Do your research. The most prepared candidates have a much better chance of getting the job. Read up on the company in advance. Find out everything you can about the organization’s financials, product lines, values, executive management team, board of directors, employee experiences, etc. Websites such as LinkedIn can offer good information about the person interviewing you, such as where he or she has worked before, where they went to school, and who they are connected to.

The best interviews start with a strong connection. That invisible thing we call “chemistry” often has the strongest affect on how an interview goes. If you can make a strong emotional connection within the first five minutes of an interview, there’s a better chance that the rest of the interview will go well. Of course, chemistry can’t be determined in advance — you either have it with another person or you don’t. Still, it’s always a good idea to be yourself and try to make a connection right in the beginning.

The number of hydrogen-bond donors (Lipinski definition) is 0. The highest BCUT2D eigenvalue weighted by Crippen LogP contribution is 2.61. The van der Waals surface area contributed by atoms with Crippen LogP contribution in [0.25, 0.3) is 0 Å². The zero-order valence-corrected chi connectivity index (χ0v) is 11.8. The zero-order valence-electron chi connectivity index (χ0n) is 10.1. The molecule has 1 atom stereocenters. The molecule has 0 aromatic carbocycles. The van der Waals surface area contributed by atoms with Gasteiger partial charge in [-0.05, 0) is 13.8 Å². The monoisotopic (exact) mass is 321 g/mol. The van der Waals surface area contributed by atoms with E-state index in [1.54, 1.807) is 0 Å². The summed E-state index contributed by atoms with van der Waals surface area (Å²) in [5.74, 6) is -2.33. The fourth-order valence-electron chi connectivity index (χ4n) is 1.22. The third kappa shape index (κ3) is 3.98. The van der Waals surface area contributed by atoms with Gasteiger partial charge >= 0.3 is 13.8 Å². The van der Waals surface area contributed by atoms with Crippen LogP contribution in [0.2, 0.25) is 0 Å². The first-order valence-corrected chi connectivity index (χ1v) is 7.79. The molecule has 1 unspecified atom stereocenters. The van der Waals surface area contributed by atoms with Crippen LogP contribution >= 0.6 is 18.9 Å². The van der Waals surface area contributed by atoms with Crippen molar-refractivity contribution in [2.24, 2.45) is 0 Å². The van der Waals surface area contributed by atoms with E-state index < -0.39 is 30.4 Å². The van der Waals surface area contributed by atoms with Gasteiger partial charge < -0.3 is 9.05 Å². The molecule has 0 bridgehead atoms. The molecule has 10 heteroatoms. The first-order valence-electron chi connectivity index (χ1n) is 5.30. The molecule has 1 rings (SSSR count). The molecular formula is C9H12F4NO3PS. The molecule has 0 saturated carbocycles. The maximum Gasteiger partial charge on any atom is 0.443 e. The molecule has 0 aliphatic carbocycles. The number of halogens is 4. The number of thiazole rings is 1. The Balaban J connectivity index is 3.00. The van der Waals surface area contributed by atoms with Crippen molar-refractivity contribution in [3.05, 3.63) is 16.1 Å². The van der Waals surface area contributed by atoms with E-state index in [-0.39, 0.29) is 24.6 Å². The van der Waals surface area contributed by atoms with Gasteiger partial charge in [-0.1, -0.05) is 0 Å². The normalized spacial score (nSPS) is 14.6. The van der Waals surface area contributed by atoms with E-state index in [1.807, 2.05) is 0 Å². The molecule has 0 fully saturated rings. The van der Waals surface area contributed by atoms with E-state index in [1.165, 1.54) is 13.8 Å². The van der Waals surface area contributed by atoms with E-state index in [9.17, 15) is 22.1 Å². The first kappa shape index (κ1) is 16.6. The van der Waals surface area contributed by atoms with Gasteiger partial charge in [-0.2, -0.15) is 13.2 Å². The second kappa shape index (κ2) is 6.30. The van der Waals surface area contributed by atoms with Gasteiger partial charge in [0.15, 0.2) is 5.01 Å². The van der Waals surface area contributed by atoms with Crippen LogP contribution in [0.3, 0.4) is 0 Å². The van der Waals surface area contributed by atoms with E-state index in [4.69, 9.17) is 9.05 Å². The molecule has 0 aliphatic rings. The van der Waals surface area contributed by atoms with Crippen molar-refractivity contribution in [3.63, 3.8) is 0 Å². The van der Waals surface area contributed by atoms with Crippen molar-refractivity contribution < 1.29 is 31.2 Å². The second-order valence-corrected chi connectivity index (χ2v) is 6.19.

Allow for small talk. The first three to five minutes of any interview are generally filled with small talk. It’s the chatter we do when we’re initially checking each other out. We make comments about the weather or the adventure we had trying to find the office or how busy we have been leading up to the interview. This small talk gives us a chance to connect when we first arrive, and these first few minutes are very important. Not only do they give the hiring manager his or her first view of you as a human being, but they also give you the chance to get settled in your seat, take a deep breath, and observe what’s around you. Is the interviewer’s desktop filled with papers? Does it look disorganized? Or is it neat as a pin? Is there dust on the furniture? Are there pictures of family members nearby? What’s on the walls? All of these things will tell you something about the person interviewing you. People like to talk about things they can relate to. Observing your interviewer’s environment gives you immediate indications of relevant subjects you can address during the interview, if the need arises.